June 30, 2008

Careful Where You Get Your Advice

Category: Economy — Cranky @

This morning I caught a little bit of Robin Meade’s morning show on CNN. They were talking about the consequences of walking away from a mortgage. The person being interviewed mentioned how such a decision would impact your credit for seven years.

So Robin Meade opened up her mouth and revealed a little bit about herself.

“It would be so smart to exhaust all of your resources before you finally make that decision.”

It’s a good thing she’s pretty, because she’s clearly stupid.

If you think it’s likely that you’re going to lose your home, burning through your resources before doing so just makes you an idiot. In the end you still don’t have a house. Ruining the rest of your finances doesn’t make any sense at all.

During the collapse of your finances, you have to make the choices work best for you. That might not be the “moral” choice, if you knowingly made decisions that landed you in trouble. Many people signed the adjustable rate mortgages knowing full well they couldn’t afford the reset.

However, the banks and the government are culpable as well. People made loans that were unlikely to remain good, and the decisions made by the Federal Reserve with tacit permission from the government created the housing bubble that has landed so many people under water.

Screw the banks. Figure out what strategy leaves you in the best possible position, and go with that.


June 26, 2008

Ten Things I Have Learned In My 30's

Category: Life — Cranky @

The average doctor is about as good at his job as the average auto mechanic. If you find a good one of either occupation, stick with them.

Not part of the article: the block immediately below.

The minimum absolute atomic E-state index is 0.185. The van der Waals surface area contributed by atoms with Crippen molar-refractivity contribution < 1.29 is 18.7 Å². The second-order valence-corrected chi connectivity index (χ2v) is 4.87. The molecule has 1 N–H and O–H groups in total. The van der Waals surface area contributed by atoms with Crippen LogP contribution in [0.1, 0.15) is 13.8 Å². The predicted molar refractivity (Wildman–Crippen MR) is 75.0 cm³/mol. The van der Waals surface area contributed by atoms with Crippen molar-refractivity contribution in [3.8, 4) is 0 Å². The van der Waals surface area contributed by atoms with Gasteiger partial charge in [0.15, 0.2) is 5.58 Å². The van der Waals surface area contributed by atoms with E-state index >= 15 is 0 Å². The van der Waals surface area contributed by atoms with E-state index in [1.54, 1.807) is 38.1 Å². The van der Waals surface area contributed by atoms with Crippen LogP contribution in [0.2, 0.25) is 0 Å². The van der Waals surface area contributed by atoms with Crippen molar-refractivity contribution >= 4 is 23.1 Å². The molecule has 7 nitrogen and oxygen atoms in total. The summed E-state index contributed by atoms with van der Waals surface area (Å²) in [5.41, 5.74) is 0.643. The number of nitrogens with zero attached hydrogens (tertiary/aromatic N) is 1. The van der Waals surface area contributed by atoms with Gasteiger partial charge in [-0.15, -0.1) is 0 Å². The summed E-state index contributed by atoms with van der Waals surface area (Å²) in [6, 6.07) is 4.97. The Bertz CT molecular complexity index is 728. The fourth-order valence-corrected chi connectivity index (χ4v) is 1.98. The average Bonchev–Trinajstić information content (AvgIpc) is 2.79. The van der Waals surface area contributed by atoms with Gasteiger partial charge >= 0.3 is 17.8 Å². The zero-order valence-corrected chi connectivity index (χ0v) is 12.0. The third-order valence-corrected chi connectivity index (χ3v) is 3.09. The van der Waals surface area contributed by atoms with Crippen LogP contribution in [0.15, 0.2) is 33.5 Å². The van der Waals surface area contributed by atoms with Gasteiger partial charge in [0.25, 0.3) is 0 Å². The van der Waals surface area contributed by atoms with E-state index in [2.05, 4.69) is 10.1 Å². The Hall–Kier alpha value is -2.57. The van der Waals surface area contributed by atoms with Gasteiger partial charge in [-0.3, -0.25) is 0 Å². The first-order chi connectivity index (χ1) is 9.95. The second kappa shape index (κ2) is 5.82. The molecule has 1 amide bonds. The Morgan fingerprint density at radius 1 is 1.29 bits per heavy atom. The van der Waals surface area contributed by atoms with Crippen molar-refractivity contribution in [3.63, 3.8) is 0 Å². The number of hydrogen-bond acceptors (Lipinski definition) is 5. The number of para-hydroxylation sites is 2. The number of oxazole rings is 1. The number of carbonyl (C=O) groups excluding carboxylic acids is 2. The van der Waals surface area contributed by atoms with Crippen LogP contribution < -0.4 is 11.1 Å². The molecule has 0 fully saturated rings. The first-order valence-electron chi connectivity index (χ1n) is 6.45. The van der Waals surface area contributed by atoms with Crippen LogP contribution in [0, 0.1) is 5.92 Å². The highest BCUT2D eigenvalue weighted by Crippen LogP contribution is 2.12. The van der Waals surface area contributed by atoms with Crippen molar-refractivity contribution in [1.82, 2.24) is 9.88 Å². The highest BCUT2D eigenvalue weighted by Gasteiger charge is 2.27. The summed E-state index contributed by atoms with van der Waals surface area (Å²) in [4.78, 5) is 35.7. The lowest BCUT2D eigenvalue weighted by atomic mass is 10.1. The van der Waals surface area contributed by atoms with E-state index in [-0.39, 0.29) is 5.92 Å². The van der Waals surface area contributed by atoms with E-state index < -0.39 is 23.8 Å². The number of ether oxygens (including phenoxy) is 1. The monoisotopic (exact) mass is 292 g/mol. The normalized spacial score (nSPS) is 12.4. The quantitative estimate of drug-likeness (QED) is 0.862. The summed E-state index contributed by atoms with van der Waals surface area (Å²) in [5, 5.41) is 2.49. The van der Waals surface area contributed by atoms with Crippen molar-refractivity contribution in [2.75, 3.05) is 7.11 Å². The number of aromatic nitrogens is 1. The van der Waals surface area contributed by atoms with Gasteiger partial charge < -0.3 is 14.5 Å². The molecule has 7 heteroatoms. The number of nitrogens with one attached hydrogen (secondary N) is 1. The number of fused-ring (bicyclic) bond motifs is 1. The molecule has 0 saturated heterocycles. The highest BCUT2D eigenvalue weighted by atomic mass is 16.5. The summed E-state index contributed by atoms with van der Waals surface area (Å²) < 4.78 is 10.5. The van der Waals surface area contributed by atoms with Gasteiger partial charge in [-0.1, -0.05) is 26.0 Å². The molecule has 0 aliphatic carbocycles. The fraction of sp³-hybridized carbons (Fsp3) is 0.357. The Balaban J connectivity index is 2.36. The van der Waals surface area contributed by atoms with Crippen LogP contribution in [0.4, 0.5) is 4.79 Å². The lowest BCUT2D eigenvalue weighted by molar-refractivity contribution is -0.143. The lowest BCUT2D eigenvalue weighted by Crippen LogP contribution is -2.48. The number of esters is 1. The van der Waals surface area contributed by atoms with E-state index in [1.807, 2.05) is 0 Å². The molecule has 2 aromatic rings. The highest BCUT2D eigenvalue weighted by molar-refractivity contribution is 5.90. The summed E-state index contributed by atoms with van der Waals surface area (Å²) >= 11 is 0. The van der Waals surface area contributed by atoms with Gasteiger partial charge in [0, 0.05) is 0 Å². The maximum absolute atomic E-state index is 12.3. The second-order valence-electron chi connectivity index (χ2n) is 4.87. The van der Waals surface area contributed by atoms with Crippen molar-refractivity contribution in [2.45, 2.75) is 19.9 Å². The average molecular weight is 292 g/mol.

The customer is frequently wrong, and occasionally just stupid. Sometimes it helps the business if a particular customer just goes away.

Don’t underestimate the ingenuity of fools. If there’s a way to bugger something up, they’ll find it.

There are idiots who read philosophy, and there are geniuses who pick their nose. Ten minutes of meaningful conversation can tell you more than appearances ever will.

I know next to nothing about advanced mathematics, and the well of knowledge in that field is very, very deep.

My mother doesn’t care about the density of matter found inside a neutron star.

I’ve been told pretty women are a dime a dozen, but no matter where I look they are way more expensive than that. I need to find a wholesaler.

The Muppets are far more brilliant and satisfying than I ever realized when I was a child.

I will never be a guy who scrubs vegetables with a brush before cooking them.

If I don’t have to have something now, I can have it cheaper.


June 18, 2008

Disconnecting from The U.S. Economy

Category: Economy — Cranky @

These days I worry about the economic ties that Canada has with the United States. We’ve been very fortunate. Our neighbour wants our goods, seems to be happy with a trade deficit, and is willing to borrow endless amounts of money to continue to buy stuff. How awesome a neighbour is that? We’ve prospered because of their endless ability to overspend.